After a day, I definitely dig the Sony Dash. Although, at times, it does feel a bit like the first generation device it is. As Engadget noted, the UI can be a bit sluggish. Also, the online registration stuff is a bit disjointed at the moment with Chumby apps being handled in a different area than the Bravia apps. To make this more of a kitchen or den accessory, I’d like to see more online photo viewing options beyond Facebook and Photobucket. Additionally, I’d like some live streaming video news (CNN, MSBNC, etc) beyond the decent podcast collection. But, for the money, I’d much rather have the multifunction Sony Dash than a Logitech Squeezebox Radio (same MSRP). It also does more than the similarly priced HP Dreamscreen. However, I wouldn’t mind a remote for volume adjustment and track advances from across the room.

18 thoughts on “Hands on the Sony Dash (Widgety)”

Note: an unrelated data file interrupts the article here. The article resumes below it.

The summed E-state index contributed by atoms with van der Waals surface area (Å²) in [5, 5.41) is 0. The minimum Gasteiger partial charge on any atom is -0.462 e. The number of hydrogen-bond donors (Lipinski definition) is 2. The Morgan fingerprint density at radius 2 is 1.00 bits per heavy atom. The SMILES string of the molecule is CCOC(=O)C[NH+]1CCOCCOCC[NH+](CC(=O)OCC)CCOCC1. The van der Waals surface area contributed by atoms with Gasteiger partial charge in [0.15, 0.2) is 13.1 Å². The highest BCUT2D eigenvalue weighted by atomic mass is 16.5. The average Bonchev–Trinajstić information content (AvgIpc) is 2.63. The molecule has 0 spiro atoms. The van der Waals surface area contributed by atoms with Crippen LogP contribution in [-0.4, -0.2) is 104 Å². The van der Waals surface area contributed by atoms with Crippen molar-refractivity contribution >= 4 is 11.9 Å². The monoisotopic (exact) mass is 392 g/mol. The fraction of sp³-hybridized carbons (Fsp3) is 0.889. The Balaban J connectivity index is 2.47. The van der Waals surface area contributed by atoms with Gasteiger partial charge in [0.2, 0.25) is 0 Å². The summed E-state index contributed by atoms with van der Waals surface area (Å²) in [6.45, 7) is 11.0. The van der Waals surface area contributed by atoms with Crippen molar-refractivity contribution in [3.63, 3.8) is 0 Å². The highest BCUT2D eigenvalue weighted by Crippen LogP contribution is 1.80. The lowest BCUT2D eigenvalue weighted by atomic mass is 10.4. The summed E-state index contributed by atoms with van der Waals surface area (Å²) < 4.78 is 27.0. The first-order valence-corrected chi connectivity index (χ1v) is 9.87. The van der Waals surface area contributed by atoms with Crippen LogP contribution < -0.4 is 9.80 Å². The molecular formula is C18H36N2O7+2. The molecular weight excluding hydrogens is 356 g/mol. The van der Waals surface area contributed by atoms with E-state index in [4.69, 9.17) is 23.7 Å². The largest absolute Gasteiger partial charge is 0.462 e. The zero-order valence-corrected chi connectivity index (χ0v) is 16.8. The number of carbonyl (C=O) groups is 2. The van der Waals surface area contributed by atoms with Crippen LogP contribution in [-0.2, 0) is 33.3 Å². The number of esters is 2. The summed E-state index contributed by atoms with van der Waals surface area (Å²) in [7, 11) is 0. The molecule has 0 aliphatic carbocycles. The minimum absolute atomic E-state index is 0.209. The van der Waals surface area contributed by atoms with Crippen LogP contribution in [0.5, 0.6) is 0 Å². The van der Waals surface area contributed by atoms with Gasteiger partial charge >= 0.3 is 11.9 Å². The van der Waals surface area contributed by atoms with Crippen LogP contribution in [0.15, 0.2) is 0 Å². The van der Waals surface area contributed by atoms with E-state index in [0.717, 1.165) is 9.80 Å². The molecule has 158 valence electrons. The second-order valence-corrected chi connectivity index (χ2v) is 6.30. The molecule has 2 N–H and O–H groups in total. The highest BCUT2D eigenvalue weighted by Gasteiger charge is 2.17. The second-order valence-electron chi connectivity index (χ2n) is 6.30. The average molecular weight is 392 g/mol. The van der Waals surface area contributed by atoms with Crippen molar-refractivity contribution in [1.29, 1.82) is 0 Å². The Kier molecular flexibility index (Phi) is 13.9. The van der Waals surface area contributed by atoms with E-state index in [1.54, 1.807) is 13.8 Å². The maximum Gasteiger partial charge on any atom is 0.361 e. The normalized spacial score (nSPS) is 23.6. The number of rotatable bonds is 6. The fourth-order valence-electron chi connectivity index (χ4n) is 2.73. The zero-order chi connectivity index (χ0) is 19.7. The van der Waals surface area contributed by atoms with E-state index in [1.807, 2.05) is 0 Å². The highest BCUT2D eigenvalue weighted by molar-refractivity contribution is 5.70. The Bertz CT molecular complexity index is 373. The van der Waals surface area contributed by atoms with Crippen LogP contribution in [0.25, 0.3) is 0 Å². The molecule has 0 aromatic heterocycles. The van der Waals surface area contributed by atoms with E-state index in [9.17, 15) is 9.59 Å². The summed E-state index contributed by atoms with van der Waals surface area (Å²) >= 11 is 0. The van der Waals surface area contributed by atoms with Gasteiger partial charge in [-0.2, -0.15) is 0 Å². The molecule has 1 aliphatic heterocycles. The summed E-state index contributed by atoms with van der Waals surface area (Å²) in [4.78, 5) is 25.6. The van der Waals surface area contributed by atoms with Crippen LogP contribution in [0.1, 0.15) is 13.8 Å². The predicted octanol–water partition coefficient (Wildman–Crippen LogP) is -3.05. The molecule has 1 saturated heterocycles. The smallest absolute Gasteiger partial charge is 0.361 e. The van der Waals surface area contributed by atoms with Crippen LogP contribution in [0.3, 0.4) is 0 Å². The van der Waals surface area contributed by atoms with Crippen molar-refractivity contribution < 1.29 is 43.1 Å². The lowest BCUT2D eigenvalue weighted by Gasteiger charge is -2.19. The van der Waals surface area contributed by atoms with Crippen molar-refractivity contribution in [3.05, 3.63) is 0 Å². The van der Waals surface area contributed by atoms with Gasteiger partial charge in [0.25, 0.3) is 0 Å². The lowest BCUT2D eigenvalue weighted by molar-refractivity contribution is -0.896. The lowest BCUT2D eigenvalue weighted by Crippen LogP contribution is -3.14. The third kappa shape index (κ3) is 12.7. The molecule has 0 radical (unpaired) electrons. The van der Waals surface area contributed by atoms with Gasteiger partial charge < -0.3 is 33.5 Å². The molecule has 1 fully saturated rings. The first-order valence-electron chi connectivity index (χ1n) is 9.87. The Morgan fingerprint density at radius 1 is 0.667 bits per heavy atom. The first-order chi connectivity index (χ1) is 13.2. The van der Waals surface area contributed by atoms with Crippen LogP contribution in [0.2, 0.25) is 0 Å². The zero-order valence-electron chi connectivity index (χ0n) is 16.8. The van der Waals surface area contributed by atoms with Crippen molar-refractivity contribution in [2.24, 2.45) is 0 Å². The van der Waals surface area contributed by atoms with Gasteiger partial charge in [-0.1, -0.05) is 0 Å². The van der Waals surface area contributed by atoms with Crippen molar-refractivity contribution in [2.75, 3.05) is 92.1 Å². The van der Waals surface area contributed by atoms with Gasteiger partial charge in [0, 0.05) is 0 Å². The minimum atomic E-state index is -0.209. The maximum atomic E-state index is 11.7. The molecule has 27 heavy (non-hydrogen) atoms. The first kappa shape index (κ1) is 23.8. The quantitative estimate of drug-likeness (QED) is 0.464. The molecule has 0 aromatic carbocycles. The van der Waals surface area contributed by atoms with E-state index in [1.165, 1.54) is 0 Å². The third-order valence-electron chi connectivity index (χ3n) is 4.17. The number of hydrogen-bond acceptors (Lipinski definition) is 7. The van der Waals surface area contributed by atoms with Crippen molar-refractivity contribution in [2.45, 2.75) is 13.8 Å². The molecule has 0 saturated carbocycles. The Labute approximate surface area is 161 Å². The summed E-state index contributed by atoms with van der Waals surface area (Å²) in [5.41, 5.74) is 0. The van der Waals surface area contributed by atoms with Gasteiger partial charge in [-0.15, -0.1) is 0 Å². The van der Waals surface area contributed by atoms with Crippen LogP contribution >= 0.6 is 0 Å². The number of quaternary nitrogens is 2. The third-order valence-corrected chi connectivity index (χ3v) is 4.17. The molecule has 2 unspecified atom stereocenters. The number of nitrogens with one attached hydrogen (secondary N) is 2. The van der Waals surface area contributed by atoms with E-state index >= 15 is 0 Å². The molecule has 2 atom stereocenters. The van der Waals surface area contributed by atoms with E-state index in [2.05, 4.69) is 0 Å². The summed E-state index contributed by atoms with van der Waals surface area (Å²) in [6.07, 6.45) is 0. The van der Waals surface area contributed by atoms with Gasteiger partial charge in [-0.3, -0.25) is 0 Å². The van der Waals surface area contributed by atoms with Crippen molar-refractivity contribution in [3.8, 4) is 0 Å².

1. I failed to mention above, it’s wireless only – 802.11b/g. Netflix video took a bit of a buffering on the higher res Weeds versus the Enron documentary. But handled it fine. Also, there’s a mic in the upper left. As far as I know, there aren’t any app that use this… yet. Perhaps the Dash will become an interesting VoIP device.

    The Dash also has two orientations. As it’s displayed above, or you can lay it upside down on it’s back. It has an accelerometer and the screen rotates (and the Sony logo goes dark, so it’s not upside down).

    YES, as a former employee of Dash Navigation, I recognize the irony in checking out the Dash… given the “My Dash” online branding, eerily similar to my.dash.net.

  2. I want one but I am not entirely sure why.

    Any idea if streaming of in home content from a file share is coming? Or a battery pack? Those features might put me over the top.

  3. There was something listed about local streaming from PC, but I’m not sure if it’s implemented and I didn’t try it. I’m more interested in web video, like a CNN stream, I could play in the background while working in the kitchen.

    Doubt this first rev of the hardware would see a battery pack. It’s either there or not there.

    But I had a good Twitter question – will the USB port charge other peripherals. Will test my iPhone later and report back.